Out of the Darkness: The Story of Mary Ellen Wilsonby Eric Shelman, Stephen Lazoritz
Pub. Date: 04/01/1999
Publisher: Dolphin Moon Publishing
In New York City back in April of 1874, a most unusual event took place. A severely abused nine-year-old girl named Mary Ellen Wilson became the first child in America to be rescued from an abusive home. She had been beaten, burned, slashed with scissors, locked in a closet, and had never been outside of her tenement home in over 7 years. Thanks to the concern and dedication of a missionary named Etta Wheeler, the child was finally saved from her cruel captors. Henry Bergh's ASPCA -- yes, the American Society for the Prevention of Cruelty to Animals -- was instrumental in securing her rescue. When no other agencies would become involved, the ASPCA used its power and influence to not only save Mary Ellen, but to charter the first organization of its kind to prevent cruelty to children, the NYSPCC -- the New York Society for the Prevention of Cruelty to Children. This book remains the ONLY book that tells the dramatic story of Mary Ellen's life and rescue.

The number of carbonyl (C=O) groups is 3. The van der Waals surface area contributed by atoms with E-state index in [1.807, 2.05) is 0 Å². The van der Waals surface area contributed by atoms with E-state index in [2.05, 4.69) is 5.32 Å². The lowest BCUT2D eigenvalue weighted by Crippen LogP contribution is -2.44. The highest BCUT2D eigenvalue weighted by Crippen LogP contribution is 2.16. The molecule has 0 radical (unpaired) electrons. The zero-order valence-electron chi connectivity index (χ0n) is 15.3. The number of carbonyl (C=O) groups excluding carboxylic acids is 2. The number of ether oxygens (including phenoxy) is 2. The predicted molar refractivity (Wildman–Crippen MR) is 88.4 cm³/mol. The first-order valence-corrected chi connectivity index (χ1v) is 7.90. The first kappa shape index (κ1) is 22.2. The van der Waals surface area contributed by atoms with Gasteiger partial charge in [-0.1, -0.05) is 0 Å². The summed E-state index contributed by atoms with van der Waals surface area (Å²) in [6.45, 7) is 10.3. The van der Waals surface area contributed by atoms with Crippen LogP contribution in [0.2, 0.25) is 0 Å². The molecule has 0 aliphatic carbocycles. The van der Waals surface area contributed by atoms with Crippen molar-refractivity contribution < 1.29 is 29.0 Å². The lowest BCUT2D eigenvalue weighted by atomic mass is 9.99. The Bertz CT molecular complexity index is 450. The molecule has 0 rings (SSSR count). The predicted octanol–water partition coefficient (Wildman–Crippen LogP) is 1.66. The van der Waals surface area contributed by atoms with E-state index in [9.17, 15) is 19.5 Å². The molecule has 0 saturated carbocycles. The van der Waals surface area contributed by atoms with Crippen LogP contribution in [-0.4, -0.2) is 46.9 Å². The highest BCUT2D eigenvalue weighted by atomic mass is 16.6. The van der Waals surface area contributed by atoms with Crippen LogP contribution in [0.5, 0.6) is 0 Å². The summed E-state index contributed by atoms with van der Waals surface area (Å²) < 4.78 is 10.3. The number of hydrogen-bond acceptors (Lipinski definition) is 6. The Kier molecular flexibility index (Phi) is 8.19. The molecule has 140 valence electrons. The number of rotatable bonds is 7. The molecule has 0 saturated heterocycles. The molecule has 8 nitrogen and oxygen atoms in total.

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Mary Ellen: Out of the Darkness is an amazing book with a riviting story. It is novel based soley on Mary Ellen Wilson, the first child abuse case in this country. Hers is a tragic story of living with the true evil mother who was raising her after her birth mother gave her up when she could no longer care for her. She was given to the Department of Charities and adopted by Francis and Mary McCormack, who Francis claimed was his daughter. At the time in the 19th century children were considered chattel. She was locked the house all day. She slept on a pallet on the floor and never had clothes enough to warm her in the frigid New York Hell's Kitchen neighborhood. She never went to school and had no friends. She was locked in darkened locked room, beanten and forbidden to go outside except to her small yard. When they moved to Hell's Kitchen she was finally noticed by neighbors. One neighbor, Etta Wheeler gained access to her apartment and saw the mistreatment. Since at that time local officials were unwilling to get involved in the few child cruelty laws, she finally turned to Henry Bergh, the founder of the ASPCA. Through their efforts, Mary Ellen was removed from the home. The story is well documented and well written. It is a fascinating read and impossible to put down.